In terms of your music, what comes first, lyrics or music?
Oh it could be either one. I don’t really have a set method in that way at all. It happens either way. When I first started it used to happen both at the same time, which was kind of weird [laughs]. But of course, back then it didn’t make much sense to anybody but me. Even I was trying to figure out why but part of me was going "Wow, it must mean something” and I would try to figure out if it was something that was worthy of repeating. [laughs].

Does one ever shape the other?
Oh yeah. Sure. I’ve tried as many ways as I can think of as far as ways of writing songs. I find that there are as many ways as you can try to come up with and it’s kind of fun to try and create these sort of assignments or something and then carry it through to whatever the final result is and then sort of assess it whether or not it was worthy. Sometimes it ends up being a cool approach that I’ll repeat but sometimes it’ll be a total dead end or sucks.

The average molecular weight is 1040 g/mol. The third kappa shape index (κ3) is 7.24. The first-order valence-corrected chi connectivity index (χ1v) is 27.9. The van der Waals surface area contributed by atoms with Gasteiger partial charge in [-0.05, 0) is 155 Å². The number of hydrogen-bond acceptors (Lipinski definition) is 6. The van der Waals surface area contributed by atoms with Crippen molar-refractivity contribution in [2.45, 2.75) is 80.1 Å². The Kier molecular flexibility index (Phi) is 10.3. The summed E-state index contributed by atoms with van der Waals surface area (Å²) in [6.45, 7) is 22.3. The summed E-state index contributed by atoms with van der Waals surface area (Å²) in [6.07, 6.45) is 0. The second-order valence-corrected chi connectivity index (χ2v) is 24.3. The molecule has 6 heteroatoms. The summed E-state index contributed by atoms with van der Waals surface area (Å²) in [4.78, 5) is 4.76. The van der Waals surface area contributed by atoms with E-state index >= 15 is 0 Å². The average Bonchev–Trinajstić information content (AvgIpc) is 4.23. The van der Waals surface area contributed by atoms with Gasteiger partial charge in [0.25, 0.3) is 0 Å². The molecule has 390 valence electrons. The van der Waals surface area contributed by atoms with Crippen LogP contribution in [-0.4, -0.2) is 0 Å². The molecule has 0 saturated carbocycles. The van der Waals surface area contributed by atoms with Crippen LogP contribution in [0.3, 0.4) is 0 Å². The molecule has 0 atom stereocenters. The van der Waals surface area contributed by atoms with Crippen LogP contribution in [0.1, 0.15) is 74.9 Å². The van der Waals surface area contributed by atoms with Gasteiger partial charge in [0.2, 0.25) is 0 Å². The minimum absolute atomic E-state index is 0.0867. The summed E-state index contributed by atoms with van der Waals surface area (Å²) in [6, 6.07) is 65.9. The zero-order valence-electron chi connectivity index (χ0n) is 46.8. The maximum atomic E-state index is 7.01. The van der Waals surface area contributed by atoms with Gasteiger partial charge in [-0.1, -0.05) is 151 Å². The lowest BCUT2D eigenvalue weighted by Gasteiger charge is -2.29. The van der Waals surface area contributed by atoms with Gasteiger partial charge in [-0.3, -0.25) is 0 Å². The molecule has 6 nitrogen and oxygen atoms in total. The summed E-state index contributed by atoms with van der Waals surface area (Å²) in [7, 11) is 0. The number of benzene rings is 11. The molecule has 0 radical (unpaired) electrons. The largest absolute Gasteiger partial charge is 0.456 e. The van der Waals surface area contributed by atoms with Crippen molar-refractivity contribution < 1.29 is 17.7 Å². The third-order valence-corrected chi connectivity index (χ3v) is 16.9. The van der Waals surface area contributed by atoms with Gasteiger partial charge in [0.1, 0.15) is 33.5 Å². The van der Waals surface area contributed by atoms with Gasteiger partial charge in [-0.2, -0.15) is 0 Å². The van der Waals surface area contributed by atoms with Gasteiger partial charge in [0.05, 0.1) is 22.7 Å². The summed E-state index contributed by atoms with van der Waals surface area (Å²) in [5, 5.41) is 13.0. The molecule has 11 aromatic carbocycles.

Thinking about the past albums, genres and styles do you find a career of constant experimentation with songwriting?
I guess it is. It’s strange to have an overview at this point but I guess that comes from being around this long. I find that interesting, particularly the fact in a way the songs still stay alive, at least, for me, in the way that you’re able to perform them live and it’s kind of nice to not necessarily repeat it the same way every time. In fact, I think it’s kind of rare that I think that happens for me. I think the band’s a little happier if I’m a little more consistent in my approach so I have to rein that in a little bit.

When playing live, do you road-test songs?